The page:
In Constantin Stanislavski’s third of his so-called ABC books, Creating a Role, he includes a chapter called “Creating the Physical Life of a Role.” Here is the crux of the chapter:
“My system is based on the close relationship of inner with outer qualities; it is designed to help you feel your part by creating a physical life for it.”
Tortsov (Stanislavski’s fictional director who imparts the knowledge in these books) requires his acting students to play the first scene of Othello—without script. Merely by creating the action as they remember it in the scene. What follows are some muddled and rather humorous attempts at making a believable entrance and performing the actions required to awaken a household at night. Tortsov has to lead his acting students step by step through the physical actions they would go through to obtain such an objective. Slowly, as they delve into the physical movements, the actors begin to “get it.” They begin to feel more comfortable in what they’re doing, and in fact, begin to feel their roles.
It is only when you seek out the physical truths of a series of actions, says Tortsov, that “your . . . faith in the actuality of your physical acts will follow of its own accord. And faith, in our kind of work, is one of the most powerful magnets to attract feelings . . .”
In my own work—writing—I wanted not to just to portray, but to really again feel joy. But, as Stanislavsky points out in his unique way, any emotion—whether portrayed on stage or felt in real life—doesn’t always come by our focusing on and pursuing the emotion itself. Sometimes the emotion must arise from action.
Tortsov tells his students, “You did not feel your parts intuitively, so I began with their physical life. This is something material, tangible, it responds to orders, to habits, discipline, exercise, it is easier to handle than elusive, ephemeral, capricious feeling . . . The spirit cannot but respond to the actions of the body, provided, of course, that these are genuine, have a purpose, and are productive.”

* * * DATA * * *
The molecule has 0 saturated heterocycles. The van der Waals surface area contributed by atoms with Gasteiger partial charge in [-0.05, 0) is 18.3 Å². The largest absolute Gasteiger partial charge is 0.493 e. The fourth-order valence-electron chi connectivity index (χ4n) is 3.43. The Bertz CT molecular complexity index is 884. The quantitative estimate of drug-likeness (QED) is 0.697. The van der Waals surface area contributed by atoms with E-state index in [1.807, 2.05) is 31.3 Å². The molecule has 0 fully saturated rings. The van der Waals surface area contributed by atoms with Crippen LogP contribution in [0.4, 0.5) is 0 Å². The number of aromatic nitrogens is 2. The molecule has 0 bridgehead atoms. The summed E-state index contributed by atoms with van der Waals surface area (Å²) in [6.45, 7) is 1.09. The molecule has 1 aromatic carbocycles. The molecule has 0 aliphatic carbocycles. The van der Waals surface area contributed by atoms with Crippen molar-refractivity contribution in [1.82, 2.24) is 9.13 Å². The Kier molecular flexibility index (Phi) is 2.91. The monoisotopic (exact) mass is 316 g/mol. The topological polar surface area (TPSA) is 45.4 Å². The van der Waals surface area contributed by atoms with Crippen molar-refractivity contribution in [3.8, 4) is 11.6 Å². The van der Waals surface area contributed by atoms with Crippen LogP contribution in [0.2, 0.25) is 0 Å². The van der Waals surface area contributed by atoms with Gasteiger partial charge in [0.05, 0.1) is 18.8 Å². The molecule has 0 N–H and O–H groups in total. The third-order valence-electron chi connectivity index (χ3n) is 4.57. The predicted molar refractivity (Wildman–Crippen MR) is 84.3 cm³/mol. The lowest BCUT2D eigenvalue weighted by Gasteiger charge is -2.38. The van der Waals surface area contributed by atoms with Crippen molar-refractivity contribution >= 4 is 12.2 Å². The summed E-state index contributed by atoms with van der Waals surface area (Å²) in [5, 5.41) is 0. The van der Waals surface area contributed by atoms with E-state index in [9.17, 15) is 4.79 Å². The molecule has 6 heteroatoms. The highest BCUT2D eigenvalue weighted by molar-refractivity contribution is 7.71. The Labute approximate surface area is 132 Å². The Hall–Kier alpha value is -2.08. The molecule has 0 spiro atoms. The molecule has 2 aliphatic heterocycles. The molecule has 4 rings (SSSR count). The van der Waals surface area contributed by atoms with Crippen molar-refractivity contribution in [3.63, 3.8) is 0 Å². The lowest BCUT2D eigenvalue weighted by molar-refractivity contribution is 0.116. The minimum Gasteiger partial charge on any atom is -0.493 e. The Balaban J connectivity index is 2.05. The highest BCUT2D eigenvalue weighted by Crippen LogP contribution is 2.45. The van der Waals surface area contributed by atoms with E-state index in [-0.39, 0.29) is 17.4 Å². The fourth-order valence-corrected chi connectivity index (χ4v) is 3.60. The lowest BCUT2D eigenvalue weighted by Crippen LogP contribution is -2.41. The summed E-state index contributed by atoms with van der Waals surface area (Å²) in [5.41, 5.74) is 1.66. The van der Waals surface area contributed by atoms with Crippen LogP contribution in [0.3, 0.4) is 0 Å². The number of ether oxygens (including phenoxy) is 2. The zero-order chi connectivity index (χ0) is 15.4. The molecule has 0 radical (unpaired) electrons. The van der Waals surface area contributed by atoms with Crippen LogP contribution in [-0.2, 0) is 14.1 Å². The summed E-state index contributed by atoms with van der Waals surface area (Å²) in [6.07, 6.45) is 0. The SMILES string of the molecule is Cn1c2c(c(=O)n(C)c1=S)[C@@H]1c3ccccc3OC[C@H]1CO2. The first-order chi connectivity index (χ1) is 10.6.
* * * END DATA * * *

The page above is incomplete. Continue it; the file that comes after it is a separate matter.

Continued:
If the nickel ain’t droppin’ for you yet, read that paragraph again. In fact, it’s so good, it’s worth reading in any case.
“One of the most irresistible lures to our emotion lies in the truth and our faith in it,” concludes Tortsov. “An actor need only sense the smallest modicum of organic physical truth in his action or general state, and instantly his emotions will respond to his inner faith in the genuineness of what his body is doing.”
And so, as I planned an all-out attack for reconnecting with the joy in my writing in 2006, Stanislavski’s teaching came back to me. I knew the “physical action” for me lay in how I structure my work day. My actions lately had not been “genuine,” had not had strong “purpose,” and were certainly not “productive.” As my ideas for my story waned, I found myself floundering in general. Floundering led to yet more unproductivity. Which made me feel miserable. And misery led to overall fear that I would fail. In short, everything Stanislavsky taught proved true—in the negative form.
I was determined to make it positive.
Tomorrow—the few "action" steps I set for myself, and have put into practice this week.
Yesterday two people made almost the same comment, basically hoping to see if what I’ve discovered can be applied to life “across the board.” Now you know the answer. I’m wondering, as I’m sharing what I’ve learned—to what struggle in your life should Stanislavski’s teaching be applied?